The conundrum of conformity evokes a broader social dynamic and serves as a reminder that science itself is only half the battle.

“Compliance is the huge bugaboo in this whole area. There are many people who can say they are okay with a certain method, but ultimately they are ambivalent. They’re worried about their health or they’re just not fully engaged, and when that’s the case, compliance won’t be great,” said Lisa Diamond, professor of sexuality and psychology at the University of ‘Utah.

Diamond, author and editor of two books on human sexuality, says cultural attitudes, more than reproductive science, may be the steepest slope to climb, and that for now, social mindsets often compromise safe planning beyond the ambivalence of prescriptions.

Diamond points to contemporary research on sexuality in adolescent populations, which she says provides a window into understanding the barriers to effective family planning in society at large. The data indicates that adolescents avoid contraception because it leads to associative guilt, a phenomenon that Diamond says also extends to adults – and this is problematic because abstaining from prophylaxis, contrary to assumptions, does not mean not abstaining from sex.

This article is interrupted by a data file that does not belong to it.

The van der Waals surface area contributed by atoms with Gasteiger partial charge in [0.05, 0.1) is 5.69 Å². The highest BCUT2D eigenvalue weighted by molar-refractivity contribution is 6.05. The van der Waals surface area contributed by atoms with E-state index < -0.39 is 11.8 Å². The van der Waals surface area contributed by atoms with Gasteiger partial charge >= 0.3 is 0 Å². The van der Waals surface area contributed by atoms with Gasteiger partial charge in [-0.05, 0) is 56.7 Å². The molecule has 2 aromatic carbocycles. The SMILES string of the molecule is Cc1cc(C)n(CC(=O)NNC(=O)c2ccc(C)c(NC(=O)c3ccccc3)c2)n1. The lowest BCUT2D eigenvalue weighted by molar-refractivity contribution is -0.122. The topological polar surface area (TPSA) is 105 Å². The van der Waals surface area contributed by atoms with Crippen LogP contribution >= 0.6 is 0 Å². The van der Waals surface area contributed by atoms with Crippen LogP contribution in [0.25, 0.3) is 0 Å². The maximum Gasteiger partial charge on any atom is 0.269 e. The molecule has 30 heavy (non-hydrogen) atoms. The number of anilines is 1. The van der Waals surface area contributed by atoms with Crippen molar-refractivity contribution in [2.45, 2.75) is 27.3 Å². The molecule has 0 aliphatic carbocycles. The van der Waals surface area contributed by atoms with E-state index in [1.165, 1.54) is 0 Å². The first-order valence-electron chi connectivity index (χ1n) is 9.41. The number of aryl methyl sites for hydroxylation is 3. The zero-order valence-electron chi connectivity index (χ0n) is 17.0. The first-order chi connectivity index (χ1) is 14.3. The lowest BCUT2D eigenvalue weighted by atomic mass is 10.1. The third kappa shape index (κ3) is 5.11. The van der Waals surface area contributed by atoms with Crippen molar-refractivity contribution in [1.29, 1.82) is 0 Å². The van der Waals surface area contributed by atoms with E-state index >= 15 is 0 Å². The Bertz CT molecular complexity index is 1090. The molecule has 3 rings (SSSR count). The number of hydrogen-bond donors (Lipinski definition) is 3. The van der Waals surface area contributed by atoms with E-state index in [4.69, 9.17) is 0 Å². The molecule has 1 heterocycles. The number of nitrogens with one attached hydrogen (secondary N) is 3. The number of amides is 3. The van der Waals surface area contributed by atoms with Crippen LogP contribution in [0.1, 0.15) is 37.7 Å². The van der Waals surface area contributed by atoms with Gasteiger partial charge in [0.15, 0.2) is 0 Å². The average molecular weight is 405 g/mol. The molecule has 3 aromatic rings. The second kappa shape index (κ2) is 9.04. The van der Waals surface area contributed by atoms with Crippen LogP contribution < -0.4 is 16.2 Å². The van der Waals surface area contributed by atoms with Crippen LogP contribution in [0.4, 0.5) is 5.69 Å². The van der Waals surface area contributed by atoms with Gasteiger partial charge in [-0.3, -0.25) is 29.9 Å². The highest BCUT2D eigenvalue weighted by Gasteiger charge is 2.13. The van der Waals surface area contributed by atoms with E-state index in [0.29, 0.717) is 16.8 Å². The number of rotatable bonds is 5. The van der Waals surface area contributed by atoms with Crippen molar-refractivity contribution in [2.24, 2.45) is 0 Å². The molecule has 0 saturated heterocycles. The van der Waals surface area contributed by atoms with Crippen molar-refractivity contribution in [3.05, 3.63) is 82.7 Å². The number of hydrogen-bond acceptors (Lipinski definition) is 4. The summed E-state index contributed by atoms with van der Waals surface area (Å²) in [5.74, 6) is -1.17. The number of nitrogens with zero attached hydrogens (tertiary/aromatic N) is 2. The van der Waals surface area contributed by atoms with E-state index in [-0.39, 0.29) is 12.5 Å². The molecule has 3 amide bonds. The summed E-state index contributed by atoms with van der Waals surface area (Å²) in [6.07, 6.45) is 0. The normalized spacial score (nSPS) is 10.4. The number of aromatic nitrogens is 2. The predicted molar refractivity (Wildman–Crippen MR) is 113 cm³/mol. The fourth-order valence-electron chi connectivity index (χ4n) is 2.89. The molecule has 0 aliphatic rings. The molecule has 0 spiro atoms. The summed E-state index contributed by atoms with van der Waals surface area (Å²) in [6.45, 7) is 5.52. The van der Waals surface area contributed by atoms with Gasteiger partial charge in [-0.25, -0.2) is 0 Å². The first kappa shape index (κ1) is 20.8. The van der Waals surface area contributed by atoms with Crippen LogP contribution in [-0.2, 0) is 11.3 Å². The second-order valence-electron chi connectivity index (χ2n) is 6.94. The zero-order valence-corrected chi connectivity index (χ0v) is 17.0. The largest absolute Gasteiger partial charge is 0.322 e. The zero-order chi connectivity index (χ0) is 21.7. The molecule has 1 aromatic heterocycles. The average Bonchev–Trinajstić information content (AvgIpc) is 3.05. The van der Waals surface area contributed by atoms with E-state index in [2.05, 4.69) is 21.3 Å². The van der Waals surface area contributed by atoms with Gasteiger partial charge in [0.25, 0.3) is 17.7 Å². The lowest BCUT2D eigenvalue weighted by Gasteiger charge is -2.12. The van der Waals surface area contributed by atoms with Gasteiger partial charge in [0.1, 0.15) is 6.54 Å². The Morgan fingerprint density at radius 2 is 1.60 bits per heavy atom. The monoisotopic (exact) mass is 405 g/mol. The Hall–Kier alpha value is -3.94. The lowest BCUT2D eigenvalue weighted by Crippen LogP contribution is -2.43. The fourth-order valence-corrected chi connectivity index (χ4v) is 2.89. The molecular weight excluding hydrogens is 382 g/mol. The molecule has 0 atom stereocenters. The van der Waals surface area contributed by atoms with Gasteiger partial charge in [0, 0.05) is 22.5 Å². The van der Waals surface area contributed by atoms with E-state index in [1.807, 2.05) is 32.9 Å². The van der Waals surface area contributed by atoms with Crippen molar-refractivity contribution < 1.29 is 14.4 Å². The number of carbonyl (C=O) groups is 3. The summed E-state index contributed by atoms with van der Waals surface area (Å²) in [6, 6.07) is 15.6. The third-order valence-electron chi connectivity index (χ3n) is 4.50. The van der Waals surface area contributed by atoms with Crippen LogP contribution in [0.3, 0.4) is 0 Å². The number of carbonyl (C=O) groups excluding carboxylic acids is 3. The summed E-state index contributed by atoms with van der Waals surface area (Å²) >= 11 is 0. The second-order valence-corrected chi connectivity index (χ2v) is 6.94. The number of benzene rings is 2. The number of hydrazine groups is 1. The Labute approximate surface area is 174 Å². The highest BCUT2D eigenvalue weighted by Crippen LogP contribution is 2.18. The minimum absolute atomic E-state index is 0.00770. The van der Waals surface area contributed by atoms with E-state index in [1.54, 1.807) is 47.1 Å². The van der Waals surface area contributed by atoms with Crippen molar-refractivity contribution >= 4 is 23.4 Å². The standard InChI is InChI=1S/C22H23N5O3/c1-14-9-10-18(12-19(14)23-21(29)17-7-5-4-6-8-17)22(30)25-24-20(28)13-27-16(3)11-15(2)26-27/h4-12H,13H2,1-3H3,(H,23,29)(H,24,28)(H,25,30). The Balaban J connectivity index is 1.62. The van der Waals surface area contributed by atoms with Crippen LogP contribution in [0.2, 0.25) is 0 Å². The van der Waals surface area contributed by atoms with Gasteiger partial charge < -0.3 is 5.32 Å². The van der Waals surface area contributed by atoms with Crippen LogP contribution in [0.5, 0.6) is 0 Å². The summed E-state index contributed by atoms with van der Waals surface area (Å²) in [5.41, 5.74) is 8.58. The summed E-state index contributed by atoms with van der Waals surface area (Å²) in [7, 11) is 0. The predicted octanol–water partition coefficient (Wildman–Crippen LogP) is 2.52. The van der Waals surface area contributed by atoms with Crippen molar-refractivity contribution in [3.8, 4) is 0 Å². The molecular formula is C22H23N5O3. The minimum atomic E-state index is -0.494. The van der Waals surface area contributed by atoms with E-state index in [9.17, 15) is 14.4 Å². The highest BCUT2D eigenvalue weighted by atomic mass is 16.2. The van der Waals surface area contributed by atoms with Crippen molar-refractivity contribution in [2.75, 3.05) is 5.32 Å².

“If you have birth control or are using birth control, you basically admit to yourself, ‘Oh, my God, I’m sexually active.’ But we see from research that a lot of teenagers are hesitant to buy condoms or take birth control because they don’t want to admit it,” said Diamond, who explained that people find psychological solutions to justify risky sexual behavior anyway.

“Instead, you see an attitude that if this happens, and you didn’t plan for it, then you can say to yourself… ‘I’m not a sexually active person. I did not expect this to happen at all. It’s a total accident, right? »

Diamond believes this “soft denial” and other rationalizations are pervading society at large, posing a challenge to the ultimate goal of Turok’s male contraception study by highlighting the uncertainties of the “human variable.” .

“I think the same is true with conservative cultures, where individuals are ambivalent about even engaging in risky sexual behaviors. It’s a real obstacle to planning because it means you have to admit to yourself, “Yeah, that’s something I expect to do.” So if individuals are not fully able to be honest with themselves about this, they will not show consistent use of contraception. It only serves your ego at the expense of your health,” Diamond said.